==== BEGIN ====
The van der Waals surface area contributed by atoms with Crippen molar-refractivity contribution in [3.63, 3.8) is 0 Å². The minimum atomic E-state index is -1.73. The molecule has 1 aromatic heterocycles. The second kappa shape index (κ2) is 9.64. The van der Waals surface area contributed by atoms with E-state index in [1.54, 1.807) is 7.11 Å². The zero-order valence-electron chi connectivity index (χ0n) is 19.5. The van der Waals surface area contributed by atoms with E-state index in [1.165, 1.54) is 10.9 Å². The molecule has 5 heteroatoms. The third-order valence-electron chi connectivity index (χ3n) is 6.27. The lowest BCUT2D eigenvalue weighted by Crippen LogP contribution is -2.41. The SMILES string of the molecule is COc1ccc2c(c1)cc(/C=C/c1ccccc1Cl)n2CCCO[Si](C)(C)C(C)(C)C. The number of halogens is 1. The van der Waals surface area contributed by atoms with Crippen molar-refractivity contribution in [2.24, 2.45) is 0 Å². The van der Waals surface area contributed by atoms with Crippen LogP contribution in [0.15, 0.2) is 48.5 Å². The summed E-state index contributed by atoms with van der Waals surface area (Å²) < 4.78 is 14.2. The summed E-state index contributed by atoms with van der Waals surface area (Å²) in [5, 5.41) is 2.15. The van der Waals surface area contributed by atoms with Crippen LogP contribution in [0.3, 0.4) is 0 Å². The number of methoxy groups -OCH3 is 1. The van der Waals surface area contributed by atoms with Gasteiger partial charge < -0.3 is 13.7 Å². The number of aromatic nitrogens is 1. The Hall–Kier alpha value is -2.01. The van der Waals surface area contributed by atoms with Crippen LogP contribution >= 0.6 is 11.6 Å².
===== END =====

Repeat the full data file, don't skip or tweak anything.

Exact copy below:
The van der Waals surface area contributed by atoms with Crippen molar-refractivity contribution in [3.63, 3.8) is 0 Å². The minimum atomic E-state index is -1.73. The molecule has 1 aromatic heterocycles. The second kappa shape index (κ2) is 9.64. The van der Waals surface area contributed by atoms with E-state index in [1.54, 1.807) is 7.11 Å². The zero-order valence-electron chi connectivity index (χ0n) is 19.5. The van der Waals surface area contributed by atoms with E-state index in [1.165, 1.54) is 10.9 Å². The molecule has 5 heteroatoms. The third-order valence-electron chi connectivity index (χ3n) is 6.27. The lowest BCUT2D eigenvalue weighted by Crippen LogP contribution is -2.41. The SMILES string of the molecule is COc1ccc2c(c1)cc(/C=C/c1ccccc1Cl)n2CCCO[Si](C)(C)C(C)(C)C. The number of halogens is 1. The van der Waals surface area contributed by atoms with Crippen molar-refractivity contribution in [2.24, 2.45) is 0 Å². The van der Waals surface area contributed by atoms with Crippen LogP contribution in [0.15, 0.2) is 48.5 Å². The summed E-state index contributed by atoms with van der Waals surface area (Å²) < 4.78 is 14.2. The summed E-state index contributed by atoms with van der Waals surface area (Å²) in [5, 5.41) is 2.15. The van der Waals surface area contributed by atoms with Crippen LogP contribution in [0.3, 0.4) is 0 Å². The number of methoxy groups -OCH3 is 1. The van der Waals surface area contributed by atoms with Gasteiger partial charge < -0.3 is 13.7 Å². The number of aromatic nitrogens is 1. The Hall–Kier alpha value is -2.01. The van der Waals surface area contributed by atoms with Crippen LogP contribution >= 0.6 is 11.6 Å².